A general practitioner designed a robotic hand prosthesis for a patient and made it at home, using a 3D printer and simple tools available to anyone. The artificial hand is precise enough to write and grasp objects, such as an apple, with confidence. All this, at extremely low costs.
The general practice is a privileged point of listening to patients’ problems and seems destined for progressive expansion, becoming a meeting point with technology. Until now, the reference has been to first level diagnostic methods, but the evolution of medicine seems to include further surprising developments, such as robotics. In fact, with the spread of new prototyping techniques such as 3D printing, technologies that were previously reserved for hospitals and large research centres are becoming accessible on the territory.
“I will start by saying that I don’t have a formal preparation in the field of robotics” says Matteo Capobussi, family doctor in Triuggio, a Lombard town of 9000 inhabitants. “I’m just a fan. My profession as a doctor also consists in studying the most recent scientific evidence produced by universities and the international scientific community and then adapt and apply it to the local reality and the daily life of the individual patient. Until now, this has only been possible on the level of knowledge; not on that of technical innovations,” he explains.
“In recent years there has been a silent revolution, still unknown to most, that will change the way we live technology“. The reference is to 3D printing and electronic prototyping platforms, such as Arduino. “Now you can download objects from the Internet, as well as files. This has opened up possibilities that were unthinkable until recently. Of course, we are still at the beginning: you can only print small plastic objects and to animate them with engines, basic knowledge of electronics and programming are required. But the army of enthusiasts is becoming more and more numerous, to the point of founding a movement with a precise name, the Makers“.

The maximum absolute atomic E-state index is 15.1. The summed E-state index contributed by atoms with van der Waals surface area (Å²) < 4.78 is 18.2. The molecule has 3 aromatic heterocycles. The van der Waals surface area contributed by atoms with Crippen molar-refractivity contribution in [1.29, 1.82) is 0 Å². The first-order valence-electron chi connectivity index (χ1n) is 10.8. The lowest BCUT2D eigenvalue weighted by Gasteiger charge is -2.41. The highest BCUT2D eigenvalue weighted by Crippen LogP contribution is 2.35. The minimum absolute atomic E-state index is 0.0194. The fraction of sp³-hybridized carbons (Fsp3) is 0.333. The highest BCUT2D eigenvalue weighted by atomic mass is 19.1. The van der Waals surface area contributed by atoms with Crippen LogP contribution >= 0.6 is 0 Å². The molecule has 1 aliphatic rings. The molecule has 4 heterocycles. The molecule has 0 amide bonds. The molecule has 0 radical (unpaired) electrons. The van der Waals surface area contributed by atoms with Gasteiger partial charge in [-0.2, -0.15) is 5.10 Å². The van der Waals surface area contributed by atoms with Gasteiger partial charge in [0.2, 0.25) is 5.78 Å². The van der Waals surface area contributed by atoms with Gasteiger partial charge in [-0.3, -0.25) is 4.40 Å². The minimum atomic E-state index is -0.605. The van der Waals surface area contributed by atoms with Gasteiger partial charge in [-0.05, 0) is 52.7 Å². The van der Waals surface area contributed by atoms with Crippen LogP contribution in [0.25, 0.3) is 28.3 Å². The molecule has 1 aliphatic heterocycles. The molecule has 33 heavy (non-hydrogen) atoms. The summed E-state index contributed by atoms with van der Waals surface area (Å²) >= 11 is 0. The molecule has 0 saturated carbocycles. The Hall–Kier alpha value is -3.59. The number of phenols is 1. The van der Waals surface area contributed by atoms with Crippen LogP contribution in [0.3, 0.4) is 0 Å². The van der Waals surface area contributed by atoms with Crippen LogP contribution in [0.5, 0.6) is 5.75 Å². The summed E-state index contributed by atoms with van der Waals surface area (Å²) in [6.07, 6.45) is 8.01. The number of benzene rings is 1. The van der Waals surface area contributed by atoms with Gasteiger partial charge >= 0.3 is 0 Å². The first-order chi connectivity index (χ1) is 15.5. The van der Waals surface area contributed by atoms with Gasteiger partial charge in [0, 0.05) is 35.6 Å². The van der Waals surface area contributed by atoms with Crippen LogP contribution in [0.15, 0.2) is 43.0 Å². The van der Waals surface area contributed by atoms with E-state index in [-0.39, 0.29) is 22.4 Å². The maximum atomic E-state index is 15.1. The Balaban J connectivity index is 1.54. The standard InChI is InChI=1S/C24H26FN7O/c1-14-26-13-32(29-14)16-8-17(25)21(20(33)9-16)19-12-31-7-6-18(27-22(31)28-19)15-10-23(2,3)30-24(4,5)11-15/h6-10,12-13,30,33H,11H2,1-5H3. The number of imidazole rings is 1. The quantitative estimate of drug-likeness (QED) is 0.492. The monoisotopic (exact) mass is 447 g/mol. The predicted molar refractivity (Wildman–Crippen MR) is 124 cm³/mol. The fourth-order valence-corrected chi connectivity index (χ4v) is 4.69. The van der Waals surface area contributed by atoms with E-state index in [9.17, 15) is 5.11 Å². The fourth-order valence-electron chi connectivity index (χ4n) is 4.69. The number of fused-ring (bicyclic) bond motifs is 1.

But how does all this fit into the medical field? “Bringing technology closer to the end user allows the intervention to be personalised, according to the principles of Evidence Based Medicine, including listening to the patient, the dynamic nature of the relationship between doctor and patient, observation of the interaction between patient and healthcare intervention. In essence, the family doctor knows the needs and desires of his patients better than anyone else. For example, in the project I took into account, the particular disability of the patient, who still retains part of the wrist, while to use a standard industrial prosthesis would have required surgery“.
There are also limits, however. “Of course, some shortcuts had to be used. For example, reliable myocelectric signal detection technology is not available at the hobby level. That’s why I designed a control glove to be worn on the other hand. The prosthesis repeats the movements of the glove. To allow the hands to move independently, I wrote a special software“.
How long does it take to make such an object? “It took me about six months, in my spare time. Before starting, however, I did a lot of documentation work to look for other projects of this kind, anticipating potential difficulties and taking inspiration for their technical solutions. In turn, I have made all the drawings available, according to the open source philosophy that foresees the maximum possible diffusion. I hope that someone more skilled than me can carry on with the project and improve it further“.
The drawings and technical specifications can be freely downloaded from the Internet here For non-experts, there is also a manual that guides you step by step in the realization of the hand.